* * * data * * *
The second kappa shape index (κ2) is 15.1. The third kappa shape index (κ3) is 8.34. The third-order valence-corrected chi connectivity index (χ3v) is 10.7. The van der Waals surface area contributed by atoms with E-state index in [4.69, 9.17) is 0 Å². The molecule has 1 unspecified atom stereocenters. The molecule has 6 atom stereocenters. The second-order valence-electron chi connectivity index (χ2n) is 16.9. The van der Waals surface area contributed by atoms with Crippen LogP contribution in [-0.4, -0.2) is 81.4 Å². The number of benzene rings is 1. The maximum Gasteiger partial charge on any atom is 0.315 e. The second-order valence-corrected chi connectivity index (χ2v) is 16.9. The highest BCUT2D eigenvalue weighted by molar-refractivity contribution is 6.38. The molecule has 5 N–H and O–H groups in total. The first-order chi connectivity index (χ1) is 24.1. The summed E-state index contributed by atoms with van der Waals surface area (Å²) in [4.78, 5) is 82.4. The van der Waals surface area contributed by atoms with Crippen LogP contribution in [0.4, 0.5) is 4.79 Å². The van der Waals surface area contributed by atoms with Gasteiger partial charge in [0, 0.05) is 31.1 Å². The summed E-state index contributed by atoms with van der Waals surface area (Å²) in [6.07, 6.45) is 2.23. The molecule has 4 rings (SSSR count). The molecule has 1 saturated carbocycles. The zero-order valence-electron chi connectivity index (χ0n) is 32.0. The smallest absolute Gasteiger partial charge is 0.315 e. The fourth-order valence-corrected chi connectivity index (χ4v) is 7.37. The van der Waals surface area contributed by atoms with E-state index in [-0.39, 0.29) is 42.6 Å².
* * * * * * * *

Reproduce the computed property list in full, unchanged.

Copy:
The second kappa shape index (κ2) is 15.1. The third kappa shape index (κ3) is 8.34. The third-order valence-corrected chi connectivity index (χ3v) is 10.7. The van der Waals surface area contributed by atoms with E-state index in [4.69, 9.17) is 0 Å². The molecule has 1 unspecified atom stereocenters. The molecule has 6 atom stereocenters. The second-order valence-electron chi connectivity index (χ2n) is 16.9. The van der Waals surface area contributed by atoms with Crippen LogP contribution in [-0.4, -0.2) is 81.4 Å². The number of benzene rings is 1. The maximum Gasteiger partial charge on any atom is 0.315 e. The second-order valence-corrected chi connectivity index (χ2v) is 16.9. The highest BCUT2D eigenvalue weighted by molar-refractivity contribution is 6.38. The molecule has 5 N–H and O–H groups in total. The first-order chi connectivity index (χ1) is 24.1. The summed E-state index contributed by atoms with van der Waals surface area (Å²) in [4.78, 5) is 82.4. The van der Waals surface area contributed by atoms with Crippen LogP contribution in [0.4, 0.5) is 4.79 Å². The van der Waals surface area contributed by atoms with Gasteiger partial charge in [0, 0.05) is 31.1 Å². The summed E-state index contributed by atoms with van der Waals surface area (Å²) in [6.07, 6.45) is 2.23. The molecule has 4 rings (SSSR count). The molecule has 1 saturated carbocycles. The zero-order valence-electron chi connectivity index (χ0n) is 32.0. The smallest absolute Gasteiger partial charge is 0.315 e. The fourth-order valence-corrected chi connectivity index (χ4v) is 7.37. The van der Waals surface area contributed by atoms with E-state index in [-0.39, 0.29) is 42.6 Å².